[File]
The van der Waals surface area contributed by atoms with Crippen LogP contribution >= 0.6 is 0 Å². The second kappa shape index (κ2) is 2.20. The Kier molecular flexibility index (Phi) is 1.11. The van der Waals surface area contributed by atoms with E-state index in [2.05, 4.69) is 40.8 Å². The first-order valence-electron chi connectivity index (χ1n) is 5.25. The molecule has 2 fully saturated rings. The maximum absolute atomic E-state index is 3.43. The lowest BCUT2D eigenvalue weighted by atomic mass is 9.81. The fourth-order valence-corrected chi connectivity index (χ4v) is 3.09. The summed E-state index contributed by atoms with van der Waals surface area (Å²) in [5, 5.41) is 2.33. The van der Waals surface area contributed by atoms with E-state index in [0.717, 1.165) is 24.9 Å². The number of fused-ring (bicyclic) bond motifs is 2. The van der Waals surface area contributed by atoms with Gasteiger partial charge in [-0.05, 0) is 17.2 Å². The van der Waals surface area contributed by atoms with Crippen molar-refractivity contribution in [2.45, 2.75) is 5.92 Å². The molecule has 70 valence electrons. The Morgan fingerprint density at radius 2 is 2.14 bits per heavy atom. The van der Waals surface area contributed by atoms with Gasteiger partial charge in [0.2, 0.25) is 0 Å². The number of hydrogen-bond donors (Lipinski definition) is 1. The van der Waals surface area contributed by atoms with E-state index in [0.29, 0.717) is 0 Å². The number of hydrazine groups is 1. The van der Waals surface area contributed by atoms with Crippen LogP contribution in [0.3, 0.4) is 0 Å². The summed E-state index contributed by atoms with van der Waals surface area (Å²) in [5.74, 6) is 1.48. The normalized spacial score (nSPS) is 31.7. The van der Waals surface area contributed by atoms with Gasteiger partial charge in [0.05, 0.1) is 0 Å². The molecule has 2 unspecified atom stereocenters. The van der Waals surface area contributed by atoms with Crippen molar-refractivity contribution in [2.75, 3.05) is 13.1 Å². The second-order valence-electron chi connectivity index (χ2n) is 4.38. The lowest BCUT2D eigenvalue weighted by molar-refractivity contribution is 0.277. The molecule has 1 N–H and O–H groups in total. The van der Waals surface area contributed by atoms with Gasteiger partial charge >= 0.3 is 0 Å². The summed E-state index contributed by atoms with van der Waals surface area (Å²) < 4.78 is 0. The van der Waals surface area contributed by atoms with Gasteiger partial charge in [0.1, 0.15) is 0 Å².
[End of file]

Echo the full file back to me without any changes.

The van der Waals surface area contributed by atoms with Crippen LogP contribution >= 0.6 is 0 Å². The second kappa shape index (κ2) is 2.20. The Kier molecular flexibility index (Phi) is 1.11. The van der Waals surface area contributed by atoms with E-state index in [2.05, 4.69) is 40.8 Å². The first-order valence-electron chi connectivity index (χ1n) is 5.25. The molecule has 2 fully saturated rings. The maximum absolute atomic E-state index is 3.43. The lowest BCUT2D eigenvalue weighted by atomic mass is 9.81. The fourth-order valence-corrected chi connectivity index (χ4v) is 3.09. The summed E-state index contributed by atoms with van der Waals surface area (Å²) in [5, 5.41) is 2.33. The van der Waals surface area contributed by atoms with E-state index in [0.717, 1.165) is 24.9 Å². The number of fused-ring (bicyclic) bond motifs is 2. The van der Waals surface area contributed by atoms with Gasteiger partial charge in [-0.05, 0) is 17.2 Å². The van der Waals surface area contributed by atoms with Crippen molar-refractivity contribution in [2.45, 2.75) is 5.92 Å². The molecule has 70 valence electrons. The Morgan fingerprint density at radius 2 is 2.14 bits per heavy atom. The van der Waals surface area contributed by atoms with Gasteiger partial charge in [0.2, 0.25) is 0 Å². The number of hydrogen-bond donors (Lipinski definition) is 1. The van der Waals surface area contributed by atoms with E-state index in [0.29, 0.717) is 0 Å². The number of hydrazine groups is 1. The van der Waals surface area contributed by atoms with Crippen LogP contribution in [0.3, 0.4) is 0 Å². The summed E-state index contributed by atoms with van der Waals surface area (Å²) in [5.74, 6) is 1.48. The normalized spacial score (nSPS) is 31.7. The van der Waals surface area contributed by atoms with Gasteiger partial charge in [0.05, 0.1) is 0 Å². The molecule has 2 unspecified atom stereocenters. The van der Waals surface area contributed by atoms with Crippen molar-refractivity contribution in [2.75, 3.05) is 13.1 Å². The second-order valence-electron chi connectivity index (χ2n) is 4.38. The lowest BCUT2D eigenvalue weighted by molar-refractivity contribution is 0.277. The molecule has 1 N–H and O–H groups in total. The van der Waals surface area contributed by atoms with Gasteiger partial charge >= 0.3 is 0 Å². The summed E-state index contributed by atoms with van der Waals surface area (Å²) < 4.78 is 0. The van der Waals surface area contributed by atoms with Gasteiger partial charge in [0.1, 0.15) is 0 Å².